Latest NCAA tourney projections a seeding mess in middle

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source: AP

With Valentine’s Day arriving on Tuesday, the Missouri Tigers will find a lot to love about our latest bracket projection.  Mizzou moves up to No. 3 on the s-curve – behind Kentucky and Syracuse – which positions the Tigers for a little home cooking in St. Louis via the Midwest Region.  If Missouri fans are so inclined, they can send a kind word to East Lansing.  Michigan State knocked off Ohio State in Columbus and bumped the Buckeyes out West.  Kansas is right behind OSU and the two teams are slotted 1-2 in the West Region.  If you have a different order, that’s fine.  It was a very close call.  After that, it’s Duke, Michigan State, and North Carolina on the two-line.

The middle of the bracket is a seeding nightmare.  It’s hard to find a lot of differences between a 6 to 8 seed in this bracket, or for that matter, an 8 to 11 seed.  You could slot them several ways.  Hopefully, a few of these things will become more clear over the next three weeks.  Other than Kentucky, it wasn’t a particularly good week for the SEC.  Florida lost to Tennessee (again), Mississippi State lost to Georgia, and Alabama suspended several key players.  Thus, the Tide take a little sharper hit this week, falling to an 11-seed in the East.  That might be a tad low, but let’s see how the team comes back together if players are reinstated.

We still have a very weak bubble.  That makes it easier for teams like Illinois, West Virginia, and others to work through losing streaks.  When you start comparing resumes, quality wins help separate pretenders from contenders.  Remember, a team’s record in it last 12 games is no longer an official criteria used by the Selection Committee.

I’ll be at the NCAA’s Mock Selection exercise later this week in Indianapolis.  It will be fun to see how the group works through some of the selection and seeding issues with this year’s landscape.  Enjoy a great week of hoops.

UPDATED: Monday, Feb. 13

Teams in CAPS represent the projected AUTOMATIC bid. Exceptions are made for teams that use an abbreviation (UTEP, BYU, etc). Records are for games against Division I teams only.

FIRST FOUR PAIRINGS – Dayton (First Round)

  • Miami-FL (14-8) vs. Minnesota (17-8) | West Region
  • Xavier (16-9) vs. Seton Hall (17-8) | South Region
  • MISS VALLEY ST (13-11) vs. STONY BROOK (15-8) | East Region
  • NC-ASHEVILLE (16-7) vs. UT-ARLINGTON (18-5) | Midwest Region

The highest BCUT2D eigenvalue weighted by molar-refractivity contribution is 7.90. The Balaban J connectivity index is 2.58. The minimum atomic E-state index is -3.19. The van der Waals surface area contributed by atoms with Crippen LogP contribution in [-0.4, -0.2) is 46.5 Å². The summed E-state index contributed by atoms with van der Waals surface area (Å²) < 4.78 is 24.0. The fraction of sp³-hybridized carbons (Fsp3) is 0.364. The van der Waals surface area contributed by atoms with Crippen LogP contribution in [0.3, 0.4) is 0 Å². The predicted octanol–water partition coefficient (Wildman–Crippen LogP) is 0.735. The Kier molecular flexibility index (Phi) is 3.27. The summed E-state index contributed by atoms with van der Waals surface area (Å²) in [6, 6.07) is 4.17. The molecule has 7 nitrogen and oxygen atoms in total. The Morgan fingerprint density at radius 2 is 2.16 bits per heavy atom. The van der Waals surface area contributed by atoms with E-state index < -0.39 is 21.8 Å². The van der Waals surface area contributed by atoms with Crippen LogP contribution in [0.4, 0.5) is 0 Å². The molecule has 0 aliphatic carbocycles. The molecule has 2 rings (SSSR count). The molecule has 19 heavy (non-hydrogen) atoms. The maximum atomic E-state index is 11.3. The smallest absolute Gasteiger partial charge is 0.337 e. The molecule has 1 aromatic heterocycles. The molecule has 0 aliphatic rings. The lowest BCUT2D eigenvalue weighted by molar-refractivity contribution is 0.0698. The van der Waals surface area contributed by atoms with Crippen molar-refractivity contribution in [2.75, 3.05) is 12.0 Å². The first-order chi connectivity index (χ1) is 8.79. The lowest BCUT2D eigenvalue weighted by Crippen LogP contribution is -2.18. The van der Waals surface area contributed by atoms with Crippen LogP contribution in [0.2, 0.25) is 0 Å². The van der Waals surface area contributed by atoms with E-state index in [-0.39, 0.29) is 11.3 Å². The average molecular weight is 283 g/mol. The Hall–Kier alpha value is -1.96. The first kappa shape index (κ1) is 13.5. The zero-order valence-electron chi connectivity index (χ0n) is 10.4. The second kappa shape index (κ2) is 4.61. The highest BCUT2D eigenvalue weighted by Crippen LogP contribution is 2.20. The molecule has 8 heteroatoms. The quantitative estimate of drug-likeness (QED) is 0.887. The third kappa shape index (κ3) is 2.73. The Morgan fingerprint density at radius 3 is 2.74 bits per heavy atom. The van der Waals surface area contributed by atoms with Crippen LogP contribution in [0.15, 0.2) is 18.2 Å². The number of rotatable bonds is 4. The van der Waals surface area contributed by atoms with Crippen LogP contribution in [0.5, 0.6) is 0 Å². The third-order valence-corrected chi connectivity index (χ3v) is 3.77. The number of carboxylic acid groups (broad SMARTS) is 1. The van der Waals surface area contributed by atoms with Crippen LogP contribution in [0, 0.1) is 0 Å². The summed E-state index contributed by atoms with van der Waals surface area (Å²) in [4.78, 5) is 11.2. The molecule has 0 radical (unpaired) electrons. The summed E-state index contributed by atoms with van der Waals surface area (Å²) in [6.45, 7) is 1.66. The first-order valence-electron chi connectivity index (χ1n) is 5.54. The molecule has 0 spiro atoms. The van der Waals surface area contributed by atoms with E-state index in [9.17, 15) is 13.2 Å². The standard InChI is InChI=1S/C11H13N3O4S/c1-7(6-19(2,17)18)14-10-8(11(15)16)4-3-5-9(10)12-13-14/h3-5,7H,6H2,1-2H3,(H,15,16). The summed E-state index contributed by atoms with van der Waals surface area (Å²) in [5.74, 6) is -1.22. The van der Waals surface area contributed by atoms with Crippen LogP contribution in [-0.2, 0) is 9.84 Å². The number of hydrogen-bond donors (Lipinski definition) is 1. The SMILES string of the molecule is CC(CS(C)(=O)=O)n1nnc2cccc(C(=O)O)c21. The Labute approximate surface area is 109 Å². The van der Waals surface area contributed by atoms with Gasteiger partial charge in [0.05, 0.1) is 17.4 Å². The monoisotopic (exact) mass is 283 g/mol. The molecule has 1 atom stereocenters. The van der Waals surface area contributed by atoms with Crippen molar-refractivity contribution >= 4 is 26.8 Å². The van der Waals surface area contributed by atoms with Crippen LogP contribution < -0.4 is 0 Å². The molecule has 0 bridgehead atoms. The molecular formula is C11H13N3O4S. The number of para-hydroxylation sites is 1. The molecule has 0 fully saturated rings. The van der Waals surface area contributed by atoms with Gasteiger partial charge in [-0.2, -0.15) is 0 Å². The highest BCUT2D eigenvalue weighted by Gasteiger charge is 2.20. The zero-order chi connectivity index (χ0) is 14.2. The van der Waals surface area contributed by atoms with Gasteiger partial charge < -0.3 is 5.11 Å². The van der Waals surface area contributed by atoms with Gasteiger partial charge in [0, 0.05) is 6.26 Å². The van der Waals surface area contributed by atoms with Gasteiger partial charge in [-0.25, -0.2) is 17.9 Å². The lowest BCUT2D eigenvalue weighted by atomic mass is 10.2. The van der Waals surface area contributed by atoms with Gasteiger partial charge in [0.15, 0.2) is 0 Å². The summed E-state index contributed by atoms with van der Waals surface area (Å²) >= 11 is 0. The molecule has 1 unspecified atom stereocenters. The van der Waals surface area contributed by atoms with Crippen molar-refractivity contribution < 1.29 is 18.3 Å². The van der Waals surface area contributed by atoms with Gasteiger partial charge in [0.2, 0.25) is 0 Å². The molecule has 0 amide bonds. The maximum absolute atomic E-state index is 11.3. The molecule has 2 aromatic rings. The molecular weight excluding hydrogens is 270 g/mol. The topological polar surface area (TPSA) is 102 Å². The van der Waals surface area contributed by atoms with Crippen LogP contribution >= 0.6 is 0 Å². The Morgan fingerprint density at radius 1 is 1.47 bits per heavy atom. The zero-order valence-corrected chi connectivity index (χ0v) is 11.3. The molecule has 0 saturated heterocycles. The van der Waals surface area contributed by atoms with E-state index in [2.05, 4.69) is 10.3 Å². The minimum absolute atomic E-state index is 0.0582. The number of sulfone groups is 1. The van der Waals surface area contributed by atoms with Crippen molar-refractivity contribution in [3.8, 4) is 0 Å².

BRACKET PROJECTION …

EASTBoston SOUTHAtlanta
Pittsburgh Louisville
1) SYRACUSE (25-1) 1) KENTUCKY (25-1)
16) STONY BROOK / MS VALLEY ST 16) NORFOLK STATE (17-7)
8) St. Louis (19-5) 8) Memphis (18-7)
9) Kansas State (16-7) 9) Connecticut (15-9)
Portland Nashville
5) San Diego State (18-4) 5) WICHITA STATE (21-4)
12) NC State (18-7) 12) Xavier / Seton Hall
4) Indiana (19-6) 4) Wisconsin (18-6)
13) MID TENNESSEE ST (22-4) 13) DAVIDSON (18-6)
Albuquerque Louisville
6) Creighton (21-5) 6) TEMPLE (19-5)
11) Alabama (16-8) 11) CALIFORNIA (20-6)
3) Baylor (20-4) 3) Marquette (21-5)
14) NEVADA (19-4) 14) IONA (20-6)
Columbus Greensboro
7) Virginia (19-5) 7) Mississippi State (19-6)
10) HARVARD (20-3) 10) Purdue (16-9)
2) Michigan State (19-5) 2) North Carolina (21-4)
15) BELMONT (18-7) 15) BUCKNELL (19-6)
MIDWEST – St. Louis WEST – Phoenix
Omaha Omaha
1) MISSOURI (23-2) 1) OHIO STATE (21-4)
16) LONG ISLAND (18-7) 16) UT-ARLINGTON / NC-ASHEVILLE
8) Notre Dame (17-8) 8) SO. MISSISSIPPI (19-4)
9) New Mexico (19-4) 9) Iowa State (18-7)
Portland Nashville
5) Gonzaga (20-4) 5) ST. MARY’S (21-3)
12) Washington (17-8) 12) Minnesota / Miami-FL
4) Michigan (18-7) 4) Louisville (20-5)
13) LONG BEACH ST (17-6) 13) ORAL ROBERTS (23-5)
Columbus Albuquerque
6) Florida (19-6) 6) Florida State (17-7)
11) Texas (16-9) 11) BYU (19-6)
3) Georgetown (18-5) 3) UNLV (20-4)
14) DREXEL (21-5) 14) AKRON (17-7)
Greensboro Omaha
7) MURRAY STATE (21-1) 7) Vanderbilt (17-8)
10) Illinois (16-9) 10) West Virginia (16-10)
2) DUKE (21-4) 2) Kansas (20-5)
15) VALPARAISO (16-9) 15) WEBER STATE (18-4)

NOTES on the BRACKET: Kentucky is the No. 1 overall seed followed by Syracuse, Missouri, and Ohio State. Next in line are Kansas, Duke, Michigan State, North Carolina.

Last Five teams in (at large): Washington, Minnesota, Seton Hall, Miami-FL, Xavier

First Five teams out (at large): Northwestern, Arizona, Mississippi, Dayton, Cincinnati

Next Five teams out (at large): Colorado State, UCF, Oregon, Arkansas, Colorado

Bracket adjustments: There are several one-line adjustments to accommodate both conference conflicts, bracketing principles, and efforts to avoid regular-season rematches.

Here is the team breakdown by Conference …

Big Ten (8): Ohio State, Michigan State, Indiana, Wisconsin, Michigan, Purdue, Illinois, Minnesota

Big East (8): Syracuse, Georgetown, Louisville, Connecticut, Marquette, West Virginia, Notre Dame, Seton Hall

ACC (6): North Carolina, Duke, Virginia, Florida State, NC State, Miami-FL

Big 12 (6): Baylor, Missouri, Kansas, Kansas State, Iowa State, Texas

SEC (5): Kentucky, Florida, Mississippi State, Vanderbilt, Alabama

Atlantic 10 (3): Temple, St. Louis, Xavier

Mountain West (3): UNLV, San Diego State, New Mexico

West Coast (3): Gonzaga, St. Mary’s, BYU

Conference USA (2): Memphis, Southern Mississippi

Pac 12 (2): California, Washington

Missouri Valley (2): Creighton, Wichita State

Sun Belt (1): Middle Tennessee State

Conference leaders/champions … Valparaiso (Horizon), Akron (MAC), Drexel (CAA), Nevada (WAC), Murray State (OVC), Iona (MAAC), Weber State (Big Sky), Davidson (Southern), Oral Roberts (Summit), Long Beach State (Big West), Long Island (NEC), Belmont (Atlantic Sun), Harvard (Ivy), NC-Asheville (Big South), Norfolk State (MEAC), Bucknell (Patriot), Stony Brook (America East), UT-Arlington(Southland), Mississippi Valley State (SWAC)

Sindarius Thornwell misses practice on Thursday

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Sindarius Thornwell has been the best player in the NCAA tournament to date, yet he was not in the building on Thursday when the South Carolina Gamecocks practiced and he was nowhere to be found during South Carolina’s media availability.

A school spokeswoman told reporters that Thornwell was back at the hotel, that he was sick and resting.

Thornwell is averaging 25.7 points in four games in the NCAA tournament. He’s been sensational. If he’s not at his best this weekend, that’s a massive blow for South Carolina’s chances of getting to a national title game, but South Carolina head coach Frank Martin doesn’t seem too concerned.